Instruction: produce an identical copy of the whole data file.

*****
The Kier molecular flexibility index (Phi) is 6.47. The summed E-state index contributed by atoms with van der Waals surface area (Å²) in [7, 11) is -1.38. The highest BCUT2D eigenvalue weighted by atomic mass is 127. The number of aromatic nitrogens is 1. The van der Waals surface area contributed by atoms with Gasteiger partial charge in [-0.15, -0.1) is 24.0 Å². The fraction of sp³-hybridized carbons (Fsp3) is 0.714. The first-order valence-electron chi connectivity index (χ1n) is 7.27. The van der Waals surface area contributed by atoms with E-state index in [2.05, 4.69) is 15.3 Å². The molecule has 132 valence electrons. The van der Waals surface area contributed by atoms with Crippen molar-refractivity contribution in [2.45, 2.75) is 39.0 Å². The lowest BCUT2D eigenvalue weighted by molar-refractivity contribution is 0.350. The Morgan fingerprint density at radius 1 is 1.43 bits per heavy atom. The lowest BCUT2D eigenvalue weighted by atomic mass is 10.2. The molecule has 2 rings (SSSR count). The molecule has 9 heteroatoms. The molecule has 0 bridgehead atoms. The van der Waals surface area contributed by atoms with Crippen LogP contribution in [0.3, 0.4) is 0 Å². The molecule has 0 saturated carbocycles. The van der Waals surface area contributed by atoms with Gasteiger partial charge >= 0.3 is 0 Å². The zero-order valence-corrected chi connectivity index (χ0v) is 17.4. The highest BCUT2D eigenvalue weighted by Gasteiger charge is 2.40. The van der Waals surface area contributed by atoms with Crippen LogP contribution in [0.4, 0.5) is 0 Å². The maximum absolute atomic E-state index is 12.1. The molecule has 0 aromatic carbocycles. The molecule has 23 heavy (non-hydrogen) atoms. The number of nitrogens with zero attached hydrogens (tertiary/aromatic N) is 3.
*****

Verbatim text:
The Kier molecular flexibility index (Phi) is 6.47. The summed E-state index contributed by atoms with van der Waals surface area (Å²) in [7, 11) is -1.38. The highest BCUT2D eigenvalue weighted by atomic mass is 127. The number of aromatic nitrogens is 1. The van der Waals surface area contributed by atoms with Gasteiger partial charge in [-0.15, -0.1) is 24.0 Å². The fraction of sp³-hybridized carbons (Fsp3) is 0.714. The first-order valence-electron chi connectivity index (χ1n) is 7.27. The van der Waals surface area contributed by atoms with E-state index in [2.05, 4.69) is 15.3 Å². The molecule has 132 valence electrons. The van der Waals surface area contributed by atoms with Crippen molar-refractivity contribution in [2.45, 2.75) is 39.0 Å². The lowest BCUT2D eigenvalue weighted by molar-refractivity contribution is 0.350. The Morgan fingerprint density at radius 1 is 1.43 bits per heavy atom. The lowest BCUT2D eigenvalue weighted by atomic mass is 10.2. The molecule has 2 rings (SSSR count). The molecule has 9 heteroatoms. The molecule has 0 bridgehead atoms. The van der Waals surface area contributed by atoms with Crippen LogP contribution in [0.3, 0.4) is 0 Å². The molecule has 0 saturated carbocycles. The van der Waals surface area contributed by atoms with Gasteiger partial charge >= 0.3 is 0 Å². The zero-order valence-corrected chi connectivity index (χ0v) is 17.4. The highest BCUT2D eigenvalue weighted by Gasteiger charge is 2.40. The van der Waals surface area contributed by atoms with Crippen LogP contribution in [0.4, 0.5) is 0 Å². The maximum absolute atomic E-state index is 12.1. The molecule has 0 aromatic carbocycles. The molecule has 23 heavy (non-hydrogen) atoms. The number of nitrogens with zero attached hydrogens (tertiary/aromatic N) is 3.